So according to the Scriptures, which have been shown to be unchanging, God is unchanging, trustworthy, and loving in His eternal nature, but man is changing, swaying, untrustworthy, and wicked. If the story stopped there, it would seem hopeless for the church to react to the changing culture in any other way than to mirror culture itself. There are, however, commands given to the church specifically concerning how we as believers are to interact with the changing culture of the current society. In Romans 12:2, the apostle Paul instructs the believers in Rome: “Do not conform any longer to the pattern of this world, but be transformed by the renewing of your mind. Then you will be able to test and approve what God’s will is–his good, pleasing and perfect will.” As believers, we are not to conform to the changing winds of culture. We are instead to renew our minds so that we are able to test and approve God’s will. By renewing our minds through studying Scripture, we will be able to rightly discern the world around us. Peter also addresses this topic in 1 Pet 1:13-16: “Therefore, prepare your minds for action; be self-controlled; set your hope fully on the grace to be given you when Jesus Christ is revealed. As obedient children, do not conform to the evil desires you had when you lived in ignorance. But just as he who called you is holy, so be holy in all you do; for it is written: ‘Be holy, because I am holy.’”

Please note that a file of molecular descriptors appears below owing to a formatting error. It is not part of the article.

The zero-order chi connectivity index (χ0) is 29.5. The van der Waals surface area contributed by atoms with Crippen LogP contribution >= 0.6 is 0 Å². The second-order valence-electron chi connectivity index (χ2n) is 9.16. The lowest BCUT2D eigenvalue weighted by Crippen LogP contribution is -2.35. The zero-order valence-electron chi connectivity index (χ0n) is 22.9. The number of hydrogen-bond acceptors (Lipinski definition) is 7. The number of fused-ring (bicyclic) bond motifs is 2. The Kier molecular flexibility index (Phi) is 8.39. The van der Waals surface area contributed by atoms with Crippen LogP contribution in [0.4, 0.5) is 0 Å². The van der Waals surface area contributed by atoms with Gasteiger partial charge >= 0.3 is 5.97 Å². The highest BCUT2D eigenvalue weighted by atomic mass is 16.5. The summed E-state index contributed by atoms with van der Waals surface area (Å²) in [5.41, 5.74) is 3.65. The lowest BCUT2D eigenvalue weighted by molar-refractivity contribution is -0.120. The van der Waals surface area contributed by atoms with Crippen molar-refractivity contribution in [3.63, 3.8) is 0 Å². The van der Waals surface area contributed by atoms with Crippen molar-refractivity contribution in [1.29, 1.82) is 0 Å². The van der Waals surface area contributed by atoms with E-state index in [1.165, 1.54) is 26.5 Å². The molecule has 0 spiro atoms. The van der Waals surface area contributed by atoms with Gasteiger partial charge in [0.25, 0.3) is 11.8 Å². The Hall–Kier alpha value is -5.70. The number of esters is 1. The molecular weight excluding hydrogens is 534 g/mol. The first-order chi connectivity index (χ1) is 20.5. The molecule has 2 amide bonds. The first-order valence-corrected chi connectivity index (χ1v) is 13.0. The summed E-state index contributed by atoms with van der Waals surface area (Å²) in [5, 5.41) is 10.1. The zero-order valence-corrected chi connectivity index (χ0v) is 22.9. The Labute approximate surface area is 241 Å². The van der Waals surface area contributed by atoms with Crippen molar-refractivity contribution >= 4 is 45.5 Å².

Succinctly written in the very words of God, the church is told that as the culture around us changes, we are to nevertheless be holy as God is holy. We are to remain steadfast and unwavering in the beliefs that the precepts in Scripture are right, true, beautiful, restorative, and refreshing. The only way that Scripture will be seen in such a light is for believers to uphold it regardless of the culture around us. Scripture tells us that God is calling unto himself a people from every tongue, tribe, and nation, which assumes that His Gospel supersedes the fluctuating tides of culture. The church’s responsibility is to continue living in such a way that we are not only hearers of the never changing word, but we are also doers of the same.